In the creative/marketing industry, the concept of a 9-5 job does not exist. An average person who is passionate about their job, works the time that is needed, usually from about 9- late. Therefore, when we think about doing more than this (i.e. a side project), we think, who has the time.

But there is amazing value in a side project, or rather an unrelated passion project stowed away on your desktop until it magically becomes the next Uber, Airbnb or something similar.

Unfortunately, the reality is that it may not make millions. It may make less than R1.00, but it adds intangible value to our ability in so many other ways. It normally even adds value to the company you work for, and although it takes time away from the company’s core business, the truth is that the attention and positive energy that halo over the project will benefit both the employee and the company in the long run.

The following case study sums it all up : “Google began its famous 20 percent rule (employees could spend 20 percent of their time exploring fun, passionate side projects), the result was a more productive, more creative 80 percent. Side projects boosted work performance.” The study showed that the employees with a side project/ creative hobby were more likely to be helpful, collaborative and creative with their job performance.

Most people who are doing great work in our industry have projects that they pursue without a boss telling them what to do. Projects that they plunge into during their spare time, weekends, lunch breaks etc. Whether this means making wooden furniture from pallets – Reece Jacobsen (Head of Insights at Levergy), or creating the ultimate playlist consisting of only the BEST music, and playing it at the local Friday club- Struan Campbell (Strategic Director at Levergy). It takes away from their everyday work tasks in order to experiment and explore new ideas, new tools, test their limits and to do what makes them happy.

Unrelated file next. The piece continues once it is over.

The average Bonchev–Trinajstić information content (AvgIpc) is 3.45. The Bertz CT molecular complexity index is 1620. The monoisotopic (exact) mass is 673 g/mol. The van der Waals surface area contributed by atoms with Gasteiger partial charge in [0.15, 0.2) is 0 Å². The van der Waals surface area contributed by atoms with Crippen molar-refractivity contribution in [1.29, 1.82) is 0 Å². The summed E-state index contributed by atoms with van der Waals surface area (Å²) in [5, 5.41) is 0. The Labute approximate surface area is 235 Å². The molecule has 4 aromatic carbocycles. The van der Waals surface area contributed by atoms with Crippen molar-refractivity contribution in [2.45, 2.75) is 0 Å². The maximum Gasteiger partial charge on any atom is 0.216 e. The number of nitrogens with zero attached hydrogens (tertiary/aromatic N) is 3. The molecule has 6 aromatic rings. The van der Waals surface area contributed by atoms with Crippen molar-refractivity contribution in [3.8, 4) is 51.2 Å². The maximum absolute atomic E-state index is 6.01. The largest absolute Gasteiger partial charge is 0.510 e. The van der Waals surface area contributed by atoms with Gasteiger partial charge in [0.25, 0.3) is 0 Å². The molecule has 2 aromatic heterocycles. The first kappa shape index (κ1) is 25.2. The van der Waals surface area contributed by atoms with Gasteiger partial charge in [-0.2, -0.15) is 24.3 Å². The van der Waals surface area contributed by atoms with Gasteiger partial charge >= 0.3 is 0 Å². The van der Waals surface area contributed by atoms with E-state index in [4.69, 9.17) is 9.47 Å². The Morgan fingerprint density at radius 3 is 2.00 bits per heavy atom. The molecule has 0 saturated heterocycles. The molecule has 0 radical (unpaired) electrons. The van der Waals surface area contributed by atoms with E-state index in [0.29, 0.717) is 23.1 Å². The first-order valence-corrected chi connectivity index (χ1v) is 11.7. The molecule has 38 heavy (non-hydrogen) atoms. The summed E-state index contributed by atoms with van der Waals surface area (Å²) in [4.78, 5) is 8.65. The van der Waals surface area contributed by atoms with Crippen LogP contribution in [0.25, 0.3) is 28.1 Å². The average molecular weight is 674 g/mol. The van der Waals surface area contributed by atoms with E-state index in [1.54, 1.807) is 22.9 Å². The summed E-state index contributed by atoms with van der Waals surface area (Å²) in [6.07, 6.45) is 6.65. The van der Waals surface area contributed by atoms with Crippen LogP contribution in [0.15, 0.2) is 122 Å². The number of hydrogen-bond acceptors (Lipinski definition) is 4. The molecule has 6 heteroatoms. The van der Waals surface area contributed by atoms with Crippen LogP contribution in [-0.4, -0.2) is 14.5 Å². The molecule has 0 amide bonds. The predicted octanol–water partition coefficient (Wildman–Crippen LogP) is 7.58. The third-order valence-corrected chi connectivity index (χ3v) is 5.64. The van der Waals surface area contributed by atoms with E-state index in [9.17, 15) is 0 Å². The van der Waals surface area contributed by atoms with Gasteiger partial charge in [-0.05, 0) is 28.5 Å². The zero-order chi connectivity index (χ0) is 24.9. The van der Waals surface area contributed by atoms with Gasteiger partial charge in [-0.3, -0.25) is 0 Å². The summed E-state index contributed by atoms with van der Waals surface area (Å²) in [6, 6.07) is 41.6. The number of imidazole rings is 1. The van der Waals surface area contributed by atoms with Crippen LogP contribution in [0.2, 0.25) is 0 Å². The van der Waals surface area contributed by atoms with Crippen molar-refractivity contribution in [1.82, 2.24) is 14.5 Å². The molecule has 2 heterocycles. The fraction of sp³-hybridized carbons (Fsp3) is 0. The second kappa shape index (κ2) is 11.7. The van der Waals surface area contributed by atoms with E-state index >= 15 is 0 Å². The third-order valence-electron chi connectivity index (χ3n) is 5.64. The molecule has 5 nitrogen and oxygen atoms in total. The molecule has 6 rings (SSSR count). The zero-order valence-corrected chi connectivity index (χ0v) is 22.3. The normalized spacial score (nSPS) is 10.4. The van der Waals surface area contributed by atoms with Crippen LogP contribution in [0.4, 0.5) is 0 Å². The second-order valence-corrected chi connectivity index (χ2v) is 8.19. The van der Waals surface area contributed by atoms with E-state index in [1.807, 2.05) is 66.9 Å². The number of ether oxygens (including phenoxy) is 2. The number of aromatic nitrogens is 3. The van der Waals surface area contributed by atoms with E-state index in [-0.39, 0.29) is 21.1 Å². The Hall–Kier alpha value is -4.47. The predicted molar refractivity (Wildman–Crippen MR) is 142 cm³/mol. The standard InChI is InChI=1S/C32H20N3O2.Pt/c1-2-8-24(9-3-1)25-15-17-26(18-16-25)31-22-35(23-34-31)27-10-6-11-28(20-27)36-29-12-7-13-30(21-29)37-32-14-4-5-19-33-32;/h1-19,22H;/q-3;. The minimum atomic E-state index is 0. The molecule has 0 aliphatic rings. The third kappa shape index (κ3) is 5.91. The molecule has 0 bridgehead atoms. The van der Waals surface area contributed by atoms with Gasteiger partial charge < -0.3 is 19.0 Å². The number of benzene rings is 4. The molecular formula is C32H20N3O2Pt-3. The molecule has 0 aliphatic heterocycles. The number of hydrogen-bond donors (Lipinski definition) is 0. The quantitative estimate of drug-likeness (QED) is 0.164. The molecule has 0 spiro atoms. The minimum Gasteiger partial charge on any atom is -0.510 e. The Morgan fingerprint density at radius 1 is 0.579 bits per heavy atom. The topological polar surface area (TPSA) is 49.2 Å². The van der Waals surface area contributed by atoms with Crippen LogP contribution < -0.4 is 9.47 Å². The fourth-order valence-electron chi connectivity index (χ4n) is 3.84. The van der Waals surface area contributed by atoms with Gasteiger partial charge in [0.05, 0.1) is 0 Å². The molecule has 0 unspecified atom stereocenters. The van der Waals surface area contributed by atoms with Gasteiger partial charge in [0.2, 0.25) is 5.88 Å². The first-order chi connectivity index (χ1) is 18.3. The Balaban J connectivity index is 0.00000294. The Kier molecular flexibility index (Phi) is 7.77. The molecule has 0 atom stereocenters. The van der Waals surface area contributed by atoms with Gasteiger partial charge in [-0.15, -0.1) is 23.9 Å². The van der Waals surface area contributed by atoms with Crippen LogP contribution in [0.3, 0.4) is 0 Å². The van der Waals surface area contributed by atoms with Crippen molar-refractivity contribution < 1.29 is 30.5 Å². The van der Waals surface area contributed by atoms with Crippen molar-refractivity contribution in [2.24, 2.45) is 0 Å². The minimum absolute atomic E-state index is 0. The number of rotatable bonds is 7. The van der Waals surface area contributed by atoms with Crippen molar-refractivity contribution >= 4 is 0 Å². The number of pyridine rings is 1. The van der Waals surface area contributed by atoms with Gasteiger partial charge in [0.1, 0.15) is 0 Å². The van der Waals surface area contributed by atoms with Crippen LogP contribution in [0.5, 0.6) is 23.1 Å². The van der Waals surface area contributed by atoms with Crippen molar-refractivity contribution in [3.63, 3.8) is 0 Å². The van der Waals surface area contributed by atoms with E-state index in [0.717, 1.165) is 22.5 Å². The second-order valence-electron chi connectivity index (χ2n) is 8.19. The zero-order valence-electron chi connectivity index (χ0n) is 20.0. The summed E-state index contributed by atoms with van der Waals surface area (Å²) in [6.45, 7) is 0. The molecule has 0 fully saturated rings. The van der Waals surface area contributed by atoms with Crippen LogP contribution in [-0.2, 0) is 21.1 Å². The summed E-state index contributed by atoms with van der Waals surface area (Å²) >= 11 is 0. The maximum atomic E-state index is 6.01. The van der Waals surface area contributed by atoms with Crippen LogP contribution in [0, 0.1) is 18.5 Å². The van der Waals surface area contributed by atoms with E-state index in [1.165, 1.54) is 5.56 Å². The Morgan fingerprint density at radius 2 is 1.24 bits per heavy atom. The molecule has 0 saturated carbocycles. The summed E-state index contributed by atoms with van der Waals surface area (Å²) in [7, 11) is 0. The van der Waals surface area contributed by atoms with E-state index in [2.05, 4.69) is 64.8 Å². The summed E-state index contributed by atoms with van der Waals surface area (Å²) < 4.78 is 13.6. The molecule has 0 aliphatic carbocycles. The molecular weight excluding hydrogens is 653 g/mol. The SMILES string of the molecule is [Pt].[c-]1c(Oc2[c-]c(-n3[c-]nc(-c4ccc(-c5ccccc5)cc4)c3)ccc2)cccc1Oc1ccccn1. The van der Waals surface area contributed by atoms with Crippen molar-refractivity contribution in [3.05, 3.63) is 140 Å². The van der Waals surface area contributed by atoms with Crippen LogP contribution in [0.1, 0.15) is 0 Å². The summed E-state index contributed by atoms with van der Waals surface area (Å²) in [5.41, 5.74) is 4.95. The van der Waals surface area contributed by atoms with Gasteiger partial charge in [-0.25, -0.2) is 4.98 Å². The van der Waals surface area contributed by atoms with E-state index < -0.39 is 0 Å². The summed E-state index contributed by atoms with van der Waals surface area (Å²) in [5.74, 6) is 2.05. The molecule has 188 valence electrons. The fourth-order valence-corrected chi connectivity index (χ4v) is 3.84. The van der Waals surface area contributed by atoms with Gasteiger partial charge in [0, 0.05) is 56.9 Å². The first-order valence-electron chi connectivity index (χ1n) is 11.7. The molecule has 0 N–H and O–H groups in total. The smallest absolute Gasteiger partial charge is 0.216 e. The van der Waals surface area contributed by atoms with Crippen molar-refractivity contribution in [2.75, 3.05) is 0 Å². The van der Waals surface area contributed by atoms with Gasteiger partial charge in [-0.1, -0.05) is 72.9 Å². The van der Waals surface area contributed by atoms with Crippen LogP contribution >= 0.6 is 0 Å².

The main reasons a side project adds value in the work space:

  • Creativity: Most projects require creativity and developing creativity through a side project can transfer directly into creativity at work..
  • Confidence: Side projects build confidence because being good at something and learning something new is very rewarding.
  • Reduce Negative Stress: Getting caught up in something you enjoy doing is great for relieving stress because it refocuses your mind on something that you enjoy.
  • Socialise: The internet provides endless ways to connect with people that enjoy doing the same things that you do.
  • Personal Development: I talked about creativity and confidence already but the personal development does not stop thereWhen talking about a side project versus a hobby, I feel the following: A side project has an output, a finished product (eventually). A creative hobby is a long term interest, but both add value by doing something aside to the everyday monotonous task, and offer a chance to work on a ‘new thing’ and a breath of fresh air. Automatically, it provides a chance to experiment on new ideas, new tools etc. which may (or may not) add value to the everyday monotonous tasks.Work on something you care about, over and above the work you care about at work. Share it with the next person you meet! You may be surprised by what it sparks.By Jacqui Purchase